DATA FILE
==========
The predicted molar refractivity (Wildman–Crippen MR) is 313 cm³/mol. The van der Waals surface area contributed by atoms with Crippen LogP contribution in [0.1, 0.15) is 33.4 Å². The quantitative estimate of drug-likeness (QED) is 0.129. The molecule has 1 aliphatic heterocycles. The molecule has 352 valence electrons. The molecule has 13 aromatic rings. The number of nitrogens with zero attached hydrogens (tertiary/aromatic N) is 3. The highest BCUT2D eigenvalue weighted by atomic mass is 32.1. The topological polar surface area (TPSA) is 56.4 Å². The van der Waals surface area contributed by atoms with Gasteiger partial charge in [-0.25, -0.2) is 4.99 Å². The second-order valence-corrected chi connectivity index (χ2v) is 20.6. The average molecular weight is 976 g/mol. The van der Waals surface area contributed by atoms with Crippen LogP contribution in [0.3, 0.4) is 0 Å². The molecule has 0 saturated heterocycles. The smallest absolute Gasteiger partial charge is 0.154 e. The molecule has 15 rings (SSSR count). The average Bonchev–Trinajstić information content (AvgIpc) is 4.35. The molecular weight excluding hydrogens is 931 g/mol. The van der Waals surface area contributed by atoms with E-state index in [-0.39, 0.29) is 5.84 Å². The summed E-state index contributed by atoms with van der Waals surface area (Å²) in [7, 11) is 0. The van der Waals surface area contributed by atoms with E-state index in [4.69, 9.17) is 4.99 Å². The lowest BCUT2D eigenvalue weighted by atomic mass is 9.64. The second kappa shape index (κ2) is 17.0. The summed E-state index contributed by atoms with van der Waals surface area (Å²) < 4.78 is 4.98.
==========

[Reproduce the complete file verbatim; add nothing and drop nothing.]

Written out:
The predicted molar refractivity (Wildman–Crippen MR) is 313 cm³/mol. The van der Waals surface area contributed by atoms with Crippen LogP contribution in [0.1, 0.15) is 33.4 Å². The quantitative estimate of drug-likeness (QED) is 0.129. The molecule has 1 aliphatic heterocycles. The molecule has 352 valence electrons. The molecule has 13 aromatic rings. The number of nitrogens with zero attached hydrogens (tertiary/aromatic N) is 3. The highest BCUT2D eigenvalue weighted by atomic mass is 32.1. The topological polar surface area (TPSA) is 56.4 Å². The van der Waals surface area contributed by atoms with Gasteiger partial charge in [-0.25, -0.2) is 4.99 Å². The second-order valence-corrected chi connectivity index (χ2v) is 20.6. The average molecular weight is 976 g/mol. The van der Waals surface area contributed by atoms with Crippen LogP contribution in [0.3, 0.4) is 0 Å². The molecule has 0 saturated heterocycles. The smallest absolute Gasteiger partial charge is 0.154 e. The molecule has 15 rings (SSSR count). The average Bonchev–Trinajstić information content (AvgIpc) is 4.35. The molecular weight excluding hydrogens is 931 g/mol. The van der Waals surface area contributed by atoms with E-state index in [-0.39, 0.29) is 5.84 Å². The summed E-state index contributed by atoms with van der Waals surface area (Å²) in [7, 11) is 0. The van der Waals surface area contributed by atoms with E-state index in [4.69, 9.17) is 4.99 Å². The lowest BCUT2D eigenvalue weighted by atomic mass is 9.64. The second kappa shape index (κ2) is 17.0. The summed E-state index contributed by atoms with van der Waals surface area (Å²) < 4.78 is 4.98.